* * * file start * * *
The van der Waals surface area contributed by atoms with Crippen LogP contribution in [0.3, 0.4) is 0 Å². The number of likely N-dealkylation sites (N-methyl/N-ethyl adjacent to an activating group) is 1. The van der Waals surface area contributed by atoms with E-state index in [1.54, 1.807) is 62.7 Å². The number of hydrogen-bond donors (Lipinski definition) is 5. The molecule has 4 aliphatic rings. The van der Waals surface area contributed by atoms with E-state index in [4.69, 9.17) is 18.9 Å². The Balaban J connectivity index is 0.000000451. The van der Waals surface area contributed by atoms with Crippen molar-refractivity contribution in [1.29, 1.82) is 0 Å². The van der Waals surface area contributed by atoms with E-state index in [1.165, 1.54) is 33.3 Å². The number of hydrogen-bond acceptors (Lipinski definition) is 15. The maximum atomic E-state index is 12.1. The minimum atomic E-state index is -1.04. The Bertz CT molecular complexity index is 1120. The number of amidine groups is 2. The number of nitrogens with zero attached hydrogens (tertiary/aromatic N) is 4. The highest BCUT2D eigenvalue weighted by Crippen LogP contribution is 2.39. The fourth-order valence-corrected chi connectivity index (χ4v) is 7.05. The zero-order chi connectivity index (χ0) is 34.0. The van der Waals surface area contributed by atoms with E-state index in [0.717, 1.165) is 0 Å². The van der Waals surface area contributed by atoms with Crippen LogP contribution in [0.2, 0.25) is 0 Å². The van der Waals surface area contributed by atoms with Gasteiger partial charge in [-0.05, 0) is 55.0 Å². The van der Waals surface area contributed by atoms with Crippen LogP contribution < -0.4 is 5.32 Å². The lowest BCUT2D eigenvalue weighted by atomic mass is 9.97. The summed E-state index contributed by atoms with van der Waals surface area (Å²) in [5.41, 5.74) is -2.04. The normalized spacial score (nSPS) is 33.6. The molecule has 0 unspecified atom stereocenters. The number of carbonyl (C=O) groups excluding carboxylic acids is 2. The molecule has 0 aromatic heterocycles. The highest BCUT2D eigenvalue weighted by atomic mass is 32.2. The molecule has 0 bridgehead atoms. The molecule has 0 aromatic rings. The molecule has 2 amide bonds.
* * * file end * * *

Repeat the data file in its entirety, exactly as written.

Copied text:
The van der Waals surface area contributed by atoms with Crippen LogP contribution in [0.3, 0.4) is 0 Å². The number of likely N-dealkylation sites (N-methyl/N-ethyl adjacent to an activating group) is 1. The van der Waals surface area contributed by atoms with E-state index in [1.54, 1.807) is 62.7 Å². The number of hydrogen-bond donors (Lipinski definition) is 5. The molecule has 4 aliphatic rings. The van der Waals surface area contributed by atoms with E-state index in [4.69, 9.17) is 18.9 Å². The Balaban J connectivity index is 0.000000451. The van der Waals surface area contributed by atoms with Crippen molar-refractivity contribution in [1.29, 1.82) is 0 Å². The van der Waals surface area contributed by atoms with E-state index in [1.165, 1.54) is 33.3 Å². The number of hydrogen-bond acceptors (Lipinski definition) is 15. The maximum atomic E-state index is 12.1. The minimum atomic E-state index is -1.04. The Bertz CT molecular complexity index is 1120. The number of amidine groups is 2. The number of nitrogens with zero attached hydrogens (tertiary/aromatic N) is 4. The highest BCUT2D eigenvalue weighted by Crippen LogP contribution is 2.39. The fourth-order valence-corrected chi connectivity index (χ4v) is 7.05. The zero-order chi connectivity index (χ0) is 34.0. The van der Waals surface area contributed by atoms with E-state index in [0.717, 1.165) is 0 Å². The van der Waals surface area contributed by atoms with Crippen LogP contribution in [0.2, 0.25) is 0 Å². The van der Waals surface area contributed by atoms with Gasteiger partial charge in [-0.05, 0) is 55.0 Å². The van der Waals surface area contributed by atoms with Crippen LogP contribution < -0.4 is 5.32 Å². The lowest BCUT2D eigenvalue weighted by atomic mass is 9.97. The summed E-state index contributed by atoms with van der Waals surface area (Å²) in [5.41, 5.74) is -2.04. The normalized spacial score (nSPS) is 33.6. The molecule has 0 unspecified atom stereocenters. The number of carbonyl (C=O) groups excluding carboxylic acids is 2. The molecule has 0 aromatic heterocycles. The highest BCUT2D eigenvalue weighted by atomic mass is 32.2. The molecule has 0 bridgehead atoms. The molecule has 0 aromatic rings. The molecule has 2 amide bonds.